Snowboarding started out in the woods with a couple of bros trying to “surf” the snow on a winter’s day. For several years, riders went into the backcountry with the lure of endless carves in the winter wonderland.
Hiking, snowshoeing and hitch-hiking took them to the top of local hills and mountain passes. New designs and technologies made the sport easier and more fun and people started to catch on. Then technology progressed and the snowboard population reached a level where the established ski areas began to let those “ski-board” things have access to their chairlifts.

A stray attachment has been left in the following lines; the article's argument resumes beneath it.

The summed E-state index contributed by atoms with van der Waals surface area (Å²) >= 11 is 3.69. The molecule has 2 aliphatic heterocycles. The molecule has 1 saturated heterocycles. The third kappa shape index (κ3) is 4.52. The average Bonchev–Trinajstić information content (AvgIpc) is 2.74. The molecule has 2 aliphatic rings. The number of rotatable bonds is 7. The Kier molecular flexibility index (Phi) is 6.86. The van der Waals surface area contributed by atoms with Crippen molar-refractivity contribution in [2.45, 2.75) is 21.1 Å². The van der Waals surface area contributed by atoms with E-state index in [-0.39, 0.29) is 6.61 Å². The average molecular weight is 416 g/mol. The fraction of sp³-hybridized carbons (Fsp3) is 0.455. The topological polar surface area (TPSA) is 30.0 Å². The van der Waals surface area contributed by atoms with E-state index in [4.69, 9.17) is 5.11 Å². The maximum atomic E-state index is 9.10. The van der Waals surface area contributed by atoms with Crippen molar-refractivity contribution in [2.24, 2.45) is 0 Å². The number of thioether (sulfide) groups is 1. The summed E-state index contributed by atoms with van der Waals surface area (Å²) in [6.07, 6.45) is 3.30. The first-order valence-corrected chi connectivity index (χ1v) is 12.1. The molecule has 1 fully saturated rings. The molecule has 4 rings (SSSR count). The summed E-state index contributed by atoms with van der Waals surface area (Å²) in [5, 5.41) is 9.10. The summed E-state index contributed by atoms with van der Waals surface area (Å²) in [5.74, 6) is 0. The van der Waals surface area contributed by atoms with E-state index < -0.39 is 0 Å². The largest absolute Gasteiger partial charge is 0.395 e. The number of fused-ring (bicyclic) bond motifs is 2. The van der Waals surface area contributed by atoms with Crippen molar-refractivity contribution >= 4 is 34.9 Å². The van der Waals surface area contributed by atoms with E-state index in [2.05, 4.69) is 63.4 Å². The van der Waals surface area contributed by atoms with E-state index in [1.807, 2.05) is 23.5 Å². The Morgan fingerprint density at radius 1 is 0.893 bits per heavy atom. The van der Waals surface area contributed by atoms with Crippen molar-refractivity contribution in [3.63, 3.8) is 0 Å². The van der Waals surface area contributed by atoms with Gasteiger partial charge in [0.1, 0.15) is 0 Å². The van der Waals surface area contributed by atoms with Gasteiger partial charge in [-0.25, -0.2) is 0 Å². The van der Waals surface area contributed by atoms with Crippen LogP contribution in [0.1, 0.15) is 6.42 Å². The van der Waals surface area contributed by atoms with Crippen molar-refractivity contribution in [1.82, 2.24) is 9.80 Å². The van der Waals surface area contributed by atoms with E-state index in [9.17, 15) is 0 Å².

A few years later, many snowboarders found that access to the ski areas was a mixed blessing. We can ride for hours with only a few minute wait and a lift ride to the top between runs. However, the crowds, rules, and hardpacked conditions can leave one hungry for untracked powder and freedom to find new lines. Typically, only those lucky enough to live at the areas can be on first chair to get the goods.
Backcountry snowboarding (extreme???) began to rise in popularity. The boarders found powder, freedom and newlines off the peaten path. Once again, they headed out to remote mountains and closed ski areas with their boards, boots, snowshoes and packs.
An old vehicle for winter fun and work, has become the newest backcountry tool for these cutting edge snowboarders. Snowmobiles are quickly becoming the “way” to snowboard. They provide a balance between access to more runs, and access to the best conditions and locations.